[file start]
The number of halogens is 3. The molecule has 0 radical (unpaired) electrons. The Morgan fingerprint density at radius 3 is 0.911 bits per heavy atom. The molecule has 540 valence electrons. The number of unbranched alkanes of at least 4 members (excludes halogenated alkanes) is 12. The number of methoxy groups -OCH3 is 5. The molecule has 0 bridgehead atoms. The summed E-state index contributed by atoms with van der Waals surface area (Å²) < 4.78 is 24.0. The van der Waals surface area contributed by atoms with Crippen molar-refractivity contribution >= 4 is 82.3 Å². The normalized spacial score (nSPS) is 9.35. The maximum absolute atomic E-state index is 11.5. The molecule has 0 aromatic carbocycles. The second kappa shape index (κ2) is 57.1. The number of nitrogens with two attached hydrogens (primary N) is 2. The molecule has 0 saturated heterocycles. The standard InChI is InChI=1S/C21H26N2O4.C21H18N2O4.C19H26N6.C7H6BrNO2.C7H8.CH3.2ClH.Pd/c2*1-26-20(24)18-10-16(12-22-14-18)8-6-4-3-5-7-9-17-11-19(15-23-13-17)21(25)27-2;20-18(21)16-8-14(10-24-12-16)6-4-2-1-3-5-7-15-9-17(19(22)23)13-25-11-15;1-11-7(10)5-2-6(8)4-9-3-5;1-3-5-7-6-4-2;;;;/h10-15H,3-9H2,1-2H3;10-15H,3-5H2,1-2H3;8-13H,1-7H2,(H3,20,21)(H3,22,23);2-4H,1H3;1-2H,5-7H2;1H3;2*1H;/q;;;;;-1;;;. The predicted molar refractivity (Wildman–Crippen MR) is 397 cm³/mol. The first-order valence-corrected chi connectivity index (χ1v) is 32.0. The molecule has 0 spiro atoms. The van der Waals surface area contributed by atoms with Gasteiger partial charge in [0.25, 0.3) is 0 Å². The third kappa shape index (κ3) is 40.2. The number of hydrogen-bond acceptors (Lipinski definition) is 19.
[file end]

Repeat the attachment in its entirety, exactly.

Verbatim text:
The number of halogens is 3. The molecule has 0 radical (unpaired) electrons. The Morgan fingerprint density at radius 3 is 0.911 bits per heavy atom. The molecule has 540 valence electrons. The number of unbranched alkanes of at least 4 members (excludes halogenated alkanes) is 12. The number of methoxy groups -OCH3 is 5. The molecule has 0 bridgehead atoms. The summed E-state index contributed by atoms with van der Waals surface area (Å²) < 4.78 is 24.0. The van der Waals surface area contributed by atoms with Crippen molar-refractivity contribution >= 4 is 82.3 Å². The normalized spacial score (nSPS) is 9.35. The maximum absolute atomic E-state index is 11.5. The molecule has 0 aromatic carbocycles. The second kappa shape index (κ2) is 57.1. The number of nitrogens with two attached hydrogens (primary N) is 2. The molecule has 0 saturated heterocycles. The standard InChI is InChI=1S/C21H26N2O4.C21H18N2O4.C19H26N6.C7H6BrNO2.C7H8.CH3.2ClH.Pd/c2*1-26-20(24)18-10-16(12-22-14-18)8-6-4-3-5-7-9-17-11-19(15-23-13-17)21(25)27-2;20-18(21)16-8-14(10-24-12-16)6-4-2-1-3-5-7-15-9-17(19(22)23)13-25-11-15;1-11-7(10)5-2-6(8)4-9-3-5;1-3-5-7-6-4-2;;;;/h10-15H,3-9H2,1-2H3;10-15H,3-5H2,1-2H3;8-13H,1-7H2,(H3,20,21)(H3,22,23);2-4H,1H3;1-2H,5-7H2;1H3;2*1H;/q;;;;;-1;;;. The predicted molar refractivity (Wildman–Crippen MR) is 397 cm³/mol. The first-order valence-corrected chi connectivity index (χ1v) is 32.0. The molecule has 0 spiro atoms. The van der Waals surface area contributed by atoms with Gasteiger partial charge in [0.25, 0.3) is 0 Å². The third kappa shape index (κ3) is 40.2. The number of hydrogen-bond acceptors (Lipinski definition) is 19.